In Latin America, U.S. Popularity Is Already Bouncing Back
Trump has been all but forgotten as the region looks to cooperate with Biden.
Foreign affairs is all about second chances. History is full of examples where national interests demand amnesia and grudges serve no foreign-policy purpose. That should reassure skeptics who fear that the four years under President Donald Trump have permanently diminished U.S. global influence. Indeed, the Trump administration’s withdrawal from global leadership only demonstrated the importance of the United States, not its irrelevance.
For the United States, the ability to start with a clean slate is most evident in Latin America. In a new poll, 66 percent of Mexicans said they approve of U.S. President Joe Biden, as did 60 percent of Brazilians. Since his election, many Latin American leaders have deluged Biden with congratulatory calls and tweets. Costa Rican President Carlos Alvarado welcomed the United States “back to multilateralism.” “Democracy triumphs,” Ecuadorian President Lenín Moreno proclaimed before racing to Washington to meet with Biden’s senior adviser on Latin America. Moreno also advocated for a closer partnership in the Miami Herald in January, writing that “regional integration should be at the top of President Biden’s priority list.” Chile’s environment minister held a videoconference with U.S. climate envoy John Kerry and cheered Biden’s decision to rejoin the Paris agreement. In Argentina, the Foreign Ministry published a summary of President Alberto Fernández’s call with Biden, in which Fernández said that Biden’s election represented “a great opportunity to create a better link for the United States to reconnect with Latin America.”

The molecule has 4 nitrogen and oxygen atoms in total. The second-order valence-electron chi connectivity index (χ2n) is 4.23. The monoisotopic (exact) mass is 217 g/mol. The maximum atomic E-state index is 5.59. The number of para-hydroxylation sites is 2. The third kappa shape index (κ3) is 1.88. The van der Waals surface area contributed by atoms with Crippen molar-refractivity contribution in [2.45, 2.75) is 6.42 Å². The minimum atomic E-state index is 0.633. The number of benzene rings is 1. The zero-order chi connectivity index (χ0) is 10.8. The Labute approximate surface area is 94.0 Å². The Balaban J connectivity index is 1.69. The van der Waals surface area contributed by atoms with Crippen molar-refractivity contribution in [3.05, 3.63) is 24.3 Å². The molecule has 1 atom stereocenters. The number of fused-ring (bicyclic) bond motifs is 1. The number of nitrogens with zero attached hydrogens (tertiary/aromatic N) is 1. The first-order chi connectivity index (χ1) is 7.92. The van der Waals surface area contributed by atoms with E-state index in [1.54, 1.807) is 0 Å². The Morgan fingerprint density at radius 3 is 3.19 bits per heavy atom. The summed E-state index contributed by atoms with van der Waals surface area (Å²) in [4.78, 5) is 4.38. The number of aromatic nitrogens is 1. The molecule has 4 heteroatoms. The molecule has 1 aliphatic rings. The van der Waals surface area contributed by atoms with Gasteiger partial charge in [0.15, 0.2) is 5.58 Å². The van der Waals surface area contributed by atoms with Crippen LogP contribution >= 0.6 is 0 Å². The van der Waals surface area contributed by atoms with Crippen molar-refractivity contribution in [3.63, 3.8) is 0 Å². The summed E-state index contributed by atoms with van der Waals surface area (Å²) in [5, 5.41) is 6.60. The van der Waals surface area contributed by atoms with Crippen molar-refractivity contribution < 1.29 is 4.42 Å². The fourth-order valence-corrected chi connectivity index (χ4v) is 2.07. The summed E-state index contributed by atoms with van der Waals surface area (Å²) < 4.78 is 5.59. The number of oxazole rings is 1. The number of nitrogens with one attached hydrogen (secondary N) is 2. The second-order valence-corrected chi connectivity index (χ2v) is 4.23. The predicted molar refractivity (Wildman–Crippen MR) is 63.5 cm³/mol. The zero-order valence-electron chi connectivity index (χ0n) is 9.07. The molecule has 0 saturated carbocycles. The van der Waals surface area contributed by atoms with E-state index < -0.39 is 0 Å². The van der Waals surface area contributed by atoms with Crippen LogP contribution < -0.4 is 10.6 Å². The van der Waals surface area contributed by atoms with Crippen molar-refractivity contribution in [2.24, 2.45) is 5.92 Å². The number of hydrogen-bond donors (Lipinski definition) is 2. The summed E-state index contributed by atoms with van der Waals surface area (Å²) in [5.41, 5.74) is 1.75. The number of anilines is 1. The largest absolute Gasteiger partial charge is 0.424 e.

This is not the first time Latin America has extended an olive branch north after a rocky stretch. The most recent turnaround occurred after the George W. Bush presidency. The U.S. invasion of Iraq was deeply unpopular in Latin America, which has seen its fair share of U.S. interventions in the past. Public confidence in U.S. leadership cratered, and diplomatic relationships soured. But a funny thing happened after the election of President Barack Obama: Support for the United States recovered practically overnight.
Approval of U.S. leadership in Latin America rose from 34 percent in 2008, when Bush was still president, to 53 percent the following year, according to the Gallup World Poll. In Mexico, confidence in the U.S. president ballooned from 16 percent to 55 percent, according to the Pew Global Attitudes Survey. In Argentina, the change was even more dramatic: Support for U.S. foreign policy rose from 7 percent to 61 percent. The region’s leaders pleaded for Oval Office face time.
This time around, U.S. diplomats in Latin America are digging Washington’s reputation out of a particularly deep hole. Trump was the first U.S. leader to snub the triennial Summit of the Americas and only visited the region once: for a G-20 meeting in Buenos Aires. (Bush, by contrast, traveled to Mexico for his first trip abroad as president and also visited Peru, El Salvador, Chile, and Colombia during his first term.) When Trump did show attention to Latin America, it was largely unwelcome. He cut aid to Central America, reversed Obama’s popular reengagement with Cuba, threatened to impose tariffs on steel and aluminum from Argentina, and claimed that Iván Duque, the president of Colombia, one of the most important U.S. allies in the region, had “done nothing for us.”